ExxonMobil (XOM) and Chevron (CVX) have both faced harsh business conditions this year. Crude oil prices have risen, but they are still lower than last year, on average. The companies’ upstream performance has thereby been affected. However, better crude oil and natural gas production have supported their earnings.
Year-to-date, ExxonMobil stock has risen by 2.6%, and Chevron stock, by 10.0%. This month, these stocks have risen 2.7% and 2.2%, respectively, due to business conditions recovering. Peers Royal Dutch Shell (RDS.A), BP (BP), and Total (TOT) have also risen, by 1.2%, 1.1%, and 3.5%, respectively.
Next year, oil prices and hydrocarbon output will likely affect their earnings, stock price, and valuation. Let’s compare the two stocks’ earnings growth, dividend yield, and valuation.
ExxonMobil’s and Chevron’s earnings depend on oil prices
This year, WTI prices have risen by 32.5% to $57 per barrel. However, on average, they have fallen 12.2% YoY (year-over-year). Next year, oil prices could recover. OPEC and its allies are making efforts to stabilize oil demand and supply. In its recent meeting, OPEC announced it was deepening production cuts to remove extra oil from markets.
Furthermore, US-China trade tensions seem to be easing. Earlier, markets were worried about the impact of the trade war on economic growth and oil demand. However, fears seem to be subsiding with the trade deal entering its first phase.
OPEC’s efforts and the easing trade tensions have supported the oil price outlook for next year. JPMorgan Chase expects Brent and WTI prices to rise to $64.50 and $60 per barrel, respectively, in 2020. Goldman Sachs sees Brent and WTI rising to $63 and $58.50 per barrel, respectively.
ExxonMobil and Chevron’s hydrocarbon output
With better oil prices in 2020, ExxonMobil and Chevron could see a surge in their upstream earnings. However, the growth will vary depending on hydrocarbon output. While ExxonMobil has positioned itself for long-term growth, Chevron’s production growth seems to be slowing.
In this year’s first nine months, ExxonMobil’s upstream output increased by 4.1% YoY to 3.9 MMboed (million barrels of oil equivalent per day). Meanwhile, Chevron’s upstream production rose by 6.0% YoY to 3.1 MMboed.
Will ExxonMobil’s earnings grow more than Chevron’s?
Wall Street analysts expect ExxonMobil’s EPS to rise by 42% in 2020, and Chevron’s to increase by 8%. Next year, Chevron expects its capex to be almost flat. It has impaired about $10 billion–$11 billion in assets, mainly gas fields. Chevron is also preparing for long-term weakness in energy prices. It plans to upgrade its upstream portfolio by selling non-core assets and investing in high-return, short-duration projects. Its key Permian Basin, Wheatstone, Bigfoot, Gorgon, and Gulf of Mexico assets could boost its hydrocarbon output in the years to come.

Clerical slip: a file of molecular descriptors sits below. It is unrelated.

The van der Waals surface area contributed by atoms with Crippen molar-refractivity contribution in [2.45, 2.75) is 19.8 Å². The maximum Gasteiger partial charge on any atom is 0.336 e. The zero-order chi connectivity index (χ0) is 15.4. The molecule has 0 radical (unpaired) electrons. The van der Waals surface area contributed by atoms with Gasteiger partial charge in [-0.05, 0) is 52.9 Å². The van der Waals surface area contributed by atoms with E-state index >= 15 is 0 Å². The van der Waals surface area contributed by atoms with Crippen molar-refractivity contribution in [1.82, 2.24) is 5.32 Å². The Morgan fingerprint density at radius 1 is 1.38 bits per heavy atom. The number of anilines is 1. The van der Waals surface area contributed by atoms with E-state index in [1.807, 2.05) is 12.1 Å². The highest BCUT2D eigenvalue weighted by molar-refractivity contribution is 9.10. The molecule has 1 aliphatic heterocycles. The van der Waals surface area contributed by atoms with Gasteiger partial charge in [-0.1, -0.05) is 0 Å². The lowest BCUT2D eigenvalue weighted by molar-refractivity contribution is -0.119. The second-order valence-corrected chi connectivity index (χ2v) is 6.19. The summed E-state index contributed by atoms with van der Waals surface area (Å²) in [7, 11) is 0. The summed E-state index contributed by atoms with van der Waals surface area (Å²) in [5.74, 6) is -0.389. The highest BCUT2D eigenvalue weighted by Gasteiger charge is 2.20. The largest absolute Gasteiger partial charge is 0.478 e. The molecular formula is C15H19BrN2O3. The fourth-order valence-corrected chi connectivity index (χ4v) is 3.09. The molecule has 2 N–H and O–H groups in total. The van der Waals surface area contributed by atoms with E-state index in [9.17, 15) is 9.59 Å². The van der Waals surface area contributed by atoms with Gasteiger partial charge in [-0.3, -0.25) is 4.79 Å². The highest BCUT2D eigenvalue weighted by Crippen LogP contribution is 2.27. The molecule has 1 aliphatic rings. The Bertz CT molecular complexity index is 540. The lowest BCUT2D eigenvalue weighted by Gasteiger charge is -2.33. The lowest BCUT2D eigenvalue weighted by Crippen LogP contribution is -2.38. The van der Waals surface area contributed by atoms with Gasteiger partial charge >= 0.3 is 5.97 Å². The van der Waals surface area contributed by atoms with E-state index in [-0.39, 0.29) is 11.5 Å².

ExxonMobil has also been positioning itself for long-term growth. Its key assets are set to begin production in the next two to three years. And next year, its Permian assets could boost growth. In the third quarter, XOM’s hydrocarbon production in the Permian rose by more than 70% YoY. Plus, it has recently begun production at its Liza field in the offshore Guyana Stabroek block. The ramp-up from the field should add to the company’s total production in 2020.
ExxonMobil’s mega Stabroek block
Liza, the first of several discoveries in the Stabroek block, is set to ramp up to 120,000 barrels of oil equivalent per day next year. The production will be from Destiny floating, production, storage and offloading vessel. Liza has begun production within five years of being discovered, an amazing feat for a deep-water development. The company expects more than 6 billion barrels of oil equivalent in recoverable resources from the block. ExxonMobil expects 750,000 boed of output from the block by 2025.
In an ExxonMobil press release, chairman and CEO Darren Woods stated, “This historic milestone to start oil production safely and on schedule demonstrates ExxonMobil’s commitment to quality and leadership in project execution.” He added, “We are proud of our work with the Guyanese people and government to realize our shared long-term vision of responsible resource development that maximizes benefits for all.”
Dividend yields and valuation
ExxonMobil’s and Chevron’s dividend yields stand at 5.0% and 4.0%, respectively, and their forward valuation multiples are 18.5x and 17.3x. Therefore, ExxonMobil has a better yield and higher valuation than Chevron.
Whereas the companies’ valuation multiples differ slightly, they are both above peers’ average. The companies’ high valuation reflects their financial strength and flexibility. They both have strong balance sheets and have faced numerous oil cycles. However, this year, Chevron has a better leverage and liquidity position than ExxonMobil. To learn more, read Goldman Sachs Favors Chevron Compared to ExxonMobil.
As ExxonMobil strengthens its upstream portfolio and production, Chevron is focused on generating returns at lower price points in the oil cycle. Although both stocks look strong thanks to oil prices improving next year, ExxonMobil’s earnings are expected to grow faster, and it offers a higher dividend yield. Chevron’s valuation is slightly lower, and it is financially stronger, but its estimated earnings growth for 2020 looks weaker.
Nevertheless, the situation could change in the next couple of months when these companies report their fourth-quarter earnings. Watch Market Realist’s Energy page for more updates.